President Ma Ying-jeou (馬英九) expressed confidence in relations with Singapore under his administration and said he expected Taiwan to sign a free-trade agreement (FTA) with Singapore.
In an interview with two Singapore newspapers, the Straits Times and the Chinese-language Lianhe Zaobao, on Friday, Ma urged Singapore to resume talks on an FTA, suggesting Taiwan sign an FTA with Singapore under the name it uses at the WTO, “The Separate Customs Territory of Taiwan, Penghu, Kinmen and Matsu.”
Singapore is Taiwan’s sixth-largest trade partner and bilateral trade between the two countries is about US$16 billion per year, Ma said, yet FTA talks stopped about five years ago.
“Taiwan hopes to continue its past efforts and sign an FTA with Singapore,” he was quoted as saying in the interview, which was published by the two papers yesterday.
On Taiwan’s obtaining observer status at the World Health Assembly (WHA) this year, Ma said the country would try to make contributions in the health and medical fields at the WHA.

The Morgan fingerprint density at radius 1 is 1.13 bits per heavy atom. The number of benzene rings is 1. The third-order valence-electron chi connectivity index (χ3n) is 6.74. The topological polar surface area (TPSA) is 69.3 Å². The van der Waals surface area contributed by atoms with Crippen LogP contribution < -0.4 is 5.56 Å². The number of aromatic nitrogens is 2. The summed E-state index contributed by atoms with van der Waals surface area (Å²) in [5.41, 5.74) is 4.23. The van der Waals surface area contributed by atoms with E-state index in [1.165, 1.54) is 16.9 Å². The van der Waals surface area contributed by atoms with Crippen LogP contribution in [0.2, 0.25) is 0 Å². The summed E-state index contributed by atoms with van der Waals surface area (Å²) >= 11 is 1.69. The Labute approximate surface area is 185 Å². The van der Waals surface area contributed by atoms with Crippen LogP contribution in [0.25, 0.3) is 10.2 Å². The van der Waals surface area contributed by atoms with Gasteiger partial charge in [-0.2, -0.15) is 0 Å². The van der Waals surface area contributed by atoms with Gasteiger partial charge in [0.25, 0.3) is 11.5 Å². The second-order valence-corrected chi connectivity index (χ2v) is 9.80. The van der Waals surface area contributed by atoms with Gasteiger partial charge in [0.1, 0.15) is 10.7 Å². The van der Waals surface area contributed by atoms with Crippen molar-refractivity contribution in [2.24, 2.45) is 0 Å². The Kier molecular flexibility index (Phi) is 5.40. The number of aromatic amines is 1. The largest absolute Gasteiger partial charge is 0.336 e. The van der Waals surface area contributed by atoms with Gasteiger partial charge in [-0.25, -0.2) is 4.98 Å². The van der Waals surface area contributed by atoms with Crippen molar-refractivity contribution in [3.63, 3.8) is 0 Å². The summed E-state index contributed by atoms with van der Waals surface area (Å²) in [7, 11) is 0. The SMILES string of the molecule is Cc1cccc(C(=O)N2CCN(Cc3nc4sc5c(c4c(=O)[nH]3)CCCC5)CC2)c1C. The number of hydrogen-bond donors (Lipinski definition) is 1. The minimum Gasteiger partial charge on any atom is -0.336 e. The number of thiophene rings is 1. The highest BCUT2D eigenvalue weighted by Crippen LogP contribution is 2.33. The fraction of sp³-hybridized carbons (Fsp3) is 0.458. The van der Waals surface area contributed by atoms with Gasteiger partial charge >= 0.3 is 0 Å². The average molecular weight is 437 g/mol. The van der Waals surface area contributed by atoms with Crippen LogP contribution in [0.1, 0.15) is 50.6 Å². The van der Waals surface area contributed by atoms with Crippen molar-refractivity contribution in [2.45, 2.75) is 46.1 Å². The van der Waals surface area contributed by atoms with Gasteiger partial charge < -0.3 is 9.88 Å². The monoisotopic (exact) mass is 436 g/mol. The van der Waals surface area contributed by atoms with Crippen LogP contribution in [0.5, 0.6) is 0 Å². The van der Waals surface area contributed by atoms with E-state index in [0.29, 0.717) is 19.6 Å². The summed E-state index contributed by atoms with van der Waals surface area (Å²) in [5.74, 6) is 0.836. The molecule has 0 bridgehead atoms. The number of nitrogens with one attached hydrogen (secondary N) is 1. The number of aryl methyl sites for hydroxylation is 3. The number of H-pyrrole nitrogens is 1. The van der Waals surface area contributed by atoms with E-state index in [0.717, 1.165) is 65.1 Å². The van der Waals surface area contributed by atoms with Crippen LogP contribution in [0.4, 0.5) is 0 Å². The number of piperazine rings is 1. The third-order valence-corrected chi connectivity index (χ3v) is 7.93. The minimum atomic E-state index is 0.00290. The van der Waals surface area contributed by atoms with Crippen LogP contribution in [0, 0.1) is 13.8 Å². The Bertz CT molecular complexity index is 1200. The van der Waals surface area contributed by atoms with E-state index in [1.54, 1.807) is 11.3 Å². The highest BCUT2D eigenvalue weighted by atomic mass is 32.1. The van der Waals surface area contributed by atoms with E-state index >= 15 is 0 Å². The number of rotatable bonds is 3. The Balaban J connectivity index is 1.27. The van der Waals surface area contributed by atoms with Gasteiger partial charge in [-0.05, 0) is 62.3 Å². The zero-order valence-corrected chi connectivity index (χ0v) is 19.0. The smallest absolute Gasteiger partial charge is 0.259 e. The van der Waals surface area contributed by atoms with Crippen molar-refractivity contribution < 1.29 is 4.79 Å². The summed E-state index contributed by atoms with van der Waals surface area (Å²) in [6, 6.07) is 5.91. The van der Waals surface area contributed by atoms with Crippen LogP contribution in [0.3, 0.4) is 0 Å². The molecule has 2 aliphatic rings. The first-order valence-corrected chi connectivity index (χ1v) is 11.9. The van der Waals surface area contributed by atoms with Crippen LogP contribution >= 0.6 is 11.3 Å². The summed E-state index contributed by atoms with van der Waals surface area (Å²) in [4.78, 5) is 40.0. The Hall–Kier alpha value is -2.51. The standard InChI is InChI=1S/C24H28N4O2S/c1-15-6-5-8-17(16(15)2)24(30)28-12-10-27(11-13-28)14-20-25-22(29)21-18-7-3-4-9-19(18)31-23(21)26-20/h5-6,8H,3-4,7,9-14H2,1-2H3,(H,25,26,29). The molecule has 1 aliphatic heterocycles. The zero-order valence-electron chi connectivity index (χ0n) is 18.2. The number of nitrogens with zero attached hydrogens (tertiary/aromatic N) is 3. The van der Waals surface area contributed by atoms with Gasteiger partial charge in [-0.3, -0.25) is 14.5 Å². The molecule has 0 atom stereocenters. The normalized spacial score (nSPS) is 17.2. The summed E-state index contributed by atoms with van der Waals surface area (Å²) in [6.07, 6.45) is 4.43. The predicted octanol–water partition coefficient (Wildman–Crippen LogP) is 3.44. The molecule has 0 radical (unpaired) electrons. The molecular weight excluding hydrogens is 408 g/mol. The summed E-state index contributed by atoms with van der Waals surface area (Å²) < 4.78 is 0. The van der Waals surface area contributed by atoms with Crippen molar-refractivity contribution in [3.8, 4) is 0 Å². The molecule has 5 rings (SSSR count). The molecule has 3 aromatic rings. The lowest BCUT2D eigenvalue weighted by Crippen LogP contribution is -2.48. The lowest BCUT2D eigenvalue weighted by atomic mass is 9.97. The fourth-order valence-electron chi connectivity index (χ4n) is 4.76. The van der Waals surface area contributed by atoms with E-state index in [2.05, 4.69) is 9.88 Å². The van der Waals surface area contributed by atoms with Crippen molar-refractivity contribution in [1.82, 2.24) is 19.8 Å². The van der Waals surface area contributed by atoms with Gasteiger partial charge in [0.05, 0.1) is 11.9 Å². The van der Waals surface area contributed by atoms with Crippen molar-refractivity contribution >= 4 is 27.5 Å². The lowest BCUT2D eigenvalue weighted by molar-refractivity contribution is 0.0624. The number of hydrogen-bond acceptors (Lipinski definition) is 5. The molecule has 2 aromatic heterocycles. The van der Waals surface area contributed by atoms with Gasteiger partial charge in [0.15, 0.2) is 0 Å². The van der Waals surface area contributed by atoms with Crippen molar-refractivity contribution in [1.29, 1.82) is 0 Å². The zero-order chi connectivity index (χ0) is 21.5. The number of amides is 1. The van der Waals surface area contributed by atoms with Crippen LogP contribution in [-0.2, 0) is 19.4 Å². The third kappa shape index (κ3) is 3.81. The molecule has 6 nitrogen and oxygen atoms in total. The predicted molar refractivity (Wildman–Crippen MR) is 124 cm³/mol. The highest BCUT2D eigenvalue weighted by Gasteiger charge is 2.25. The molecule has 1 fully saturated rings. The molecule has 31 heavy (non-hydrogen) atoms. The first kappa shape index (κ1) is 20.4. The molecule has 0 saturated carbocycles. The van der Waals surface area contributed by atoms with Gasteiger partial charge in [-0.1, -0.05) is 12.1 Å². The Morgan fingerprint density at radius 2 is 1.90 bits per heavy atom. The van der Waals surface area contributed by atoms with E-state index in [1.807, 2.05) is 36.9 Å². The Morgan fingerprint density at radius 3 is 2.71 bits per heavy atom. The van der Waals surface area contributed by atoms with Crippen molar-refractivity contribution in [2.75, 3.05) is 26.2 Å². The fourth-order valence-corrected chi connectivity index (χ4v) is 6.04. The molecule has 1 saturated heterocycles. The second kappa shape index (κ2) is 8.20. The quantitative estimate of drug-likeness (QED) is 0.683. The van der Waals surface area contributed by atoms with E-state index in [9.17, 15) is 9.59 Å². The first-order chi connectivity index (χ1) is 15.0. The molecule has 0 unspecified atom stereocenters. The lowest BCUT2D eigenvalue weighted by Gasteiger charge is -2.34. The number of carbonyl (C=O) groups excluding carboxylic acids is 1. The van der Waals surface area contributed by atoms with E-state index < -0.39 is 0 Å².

The country has no immediate plans to apply for membership at any other international organizations, he said.
Ma said cross-strait relations had allowed Taiwan to participate in the WHA and his administration would continue seeking closer ties with China under the principle of “economy first.”
“I think our strategy of maintaining peaceful relations with mainland China is obviously a successful one,” he said.
Ma said cross-strait talks would address economic issues before moving on to political issues, and the government is focusing current efforts on an economic cooperation framework agreement (ECFA).
The two sides of the Taiwan Strait may continue to put off political issues, Ma said, addressing them in 2012 if he is re-elected.
In response to criticism by the Democratic Progressive Party, Ma said the nine agreements reached in three rounds of negotiations with China had been disclosed to the public and had not damaged Taiwan’s sovereignty.
Asked whether Taiwan would follow the example of Singapore by setting up a bureau to investigate corruption, Ma said the willpower of a country’s leader was more important.
“Singapore is doing a good job [in fighting corruption] because the government takes it seriously ... The willpower of the leader is key to anti-corruption work,” Ma said.
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